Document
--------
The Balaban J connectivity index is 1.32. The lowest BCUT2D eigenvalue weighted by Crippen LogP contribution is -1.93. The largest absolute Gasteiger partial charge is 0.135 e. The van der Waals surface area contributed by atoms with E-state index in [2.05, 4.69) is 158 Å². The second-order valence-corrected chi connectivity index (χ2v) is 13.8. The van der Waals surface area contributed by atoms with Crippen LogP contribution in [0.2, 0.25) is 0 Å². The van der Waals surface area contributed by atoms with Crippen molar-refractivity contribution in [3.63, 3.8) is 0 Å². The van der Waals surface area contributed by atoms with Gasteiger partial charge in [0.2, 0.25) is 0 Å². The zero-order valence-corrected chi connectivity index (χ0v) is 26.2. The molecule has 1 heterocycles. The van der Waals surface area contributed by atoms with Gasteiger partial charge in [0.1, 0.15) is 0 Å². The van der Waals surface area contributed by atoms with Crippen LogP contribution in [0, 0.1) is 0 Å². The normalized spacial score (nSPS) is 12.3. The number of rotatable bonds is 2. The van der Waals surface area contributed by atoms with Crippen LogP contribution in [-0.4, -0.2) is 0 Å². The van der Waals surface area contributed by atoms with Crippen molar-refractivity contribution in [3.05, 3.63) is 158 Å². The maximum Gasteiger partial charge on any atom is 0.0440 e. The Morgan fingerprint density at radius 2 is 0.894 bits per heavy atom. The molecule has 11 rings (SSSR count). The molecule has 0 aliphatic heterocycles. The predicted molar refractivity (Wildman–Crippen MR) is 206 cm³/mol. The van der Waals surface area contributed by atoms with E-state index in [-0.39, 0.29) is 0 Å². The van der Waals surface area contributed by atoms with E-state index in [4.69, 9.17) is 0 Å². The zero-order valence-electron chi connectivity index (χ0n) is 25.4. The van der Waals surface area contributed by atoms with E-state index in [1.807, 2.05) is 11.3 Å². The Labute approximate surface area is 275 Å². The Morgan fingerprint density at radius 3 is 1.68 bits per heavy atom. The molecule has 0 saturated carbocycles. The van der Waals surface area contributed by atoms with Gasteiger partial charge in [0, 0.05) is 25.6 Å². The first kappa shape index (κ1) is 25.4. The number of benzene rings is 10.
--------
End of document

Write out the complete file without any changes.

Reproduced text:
The Balaban J connectivity index is 1.32. The lowest BCUT2D eigenvalue weighted by Crippen LogP contribution is -1.93. The largest absolute Gasteiger partial charge is 0.135 e. The van der Waals surface area contributed by atoms with E-state index in [2.05, 4.69) is 158 Å². The second-order valence-corrected chi connectivity index (χ2v) is 13.8. The van der Waals surface area contributed by atoms with Crippen LogP contribution in [0.2, 0.25) is 0 Å². The van der Waals surface area contributed by atoms with Crippen molar-refractivity contribution in [3.63, 3.8) is 0 Å². The van der Waals surface area contributed by atoms with Gasteiger partial charge in [0.2, 0.25) is 0 Å². The zero-order valence-corrected chi connectivity index (χ0v) is 26.2. The molecule has 1 heterocycles. The van der Waals surface area contributed by atoms with Gasteiger partial charge in [0.1, 0.15) is 0 Å². The van der Waals surface area contributed by atoms with Crippen LogP contribution in [0, 0.1) is 0 Å². The normalized spacial score (nSPS) is 12.3. The number of rotatable bonds is 2. The van der Waals surface area contributed by atoms with Crippen LogP contribution in [-0.4, -0.2) is 0 Å². The van der Waals surface area contributed by atoms with Crippen molar-refractivity contribution in [3.05, 3.63) is 158 Å². The maximum Gasteiger partial charge on any atom is 0.0440 e. The Morgan fingerprint density at radius 2 is 0.894 bits per heavy atom. The molecule has 11 rings (SSSR count). The molecule has 0 aliphatic heterocycles. The predicted molar refractivity (Wildman–Crippen MR) is 206 cm³/mol. The van der Waals surface area contributed by atoms with E-state index in [-0.39, 0.29) is 0 Å². The van der Waals surface area contributed by atoms with E-state index in [4.69, 9.17) is 0 Å². The zero-order valence-electron chi connectivity index (χ0n) is 25.4. The van der Waals surface area contributed by atoms with E-state index in [1.807, 2.05) is 11.3 Å². The Labute approximate surface area is 275 Å². The Morgan fingerprint density at radius 3 is 1.68 bits per heavy atom. The molecule has 0 saturated carbocycles. The van der Waals surface area contributed by atoms with Gasteiger partial charge in [0, 0.05) is 25.6 Å². The first kappa shape index (κ1) is 25.4. The number of benzene rings is 10.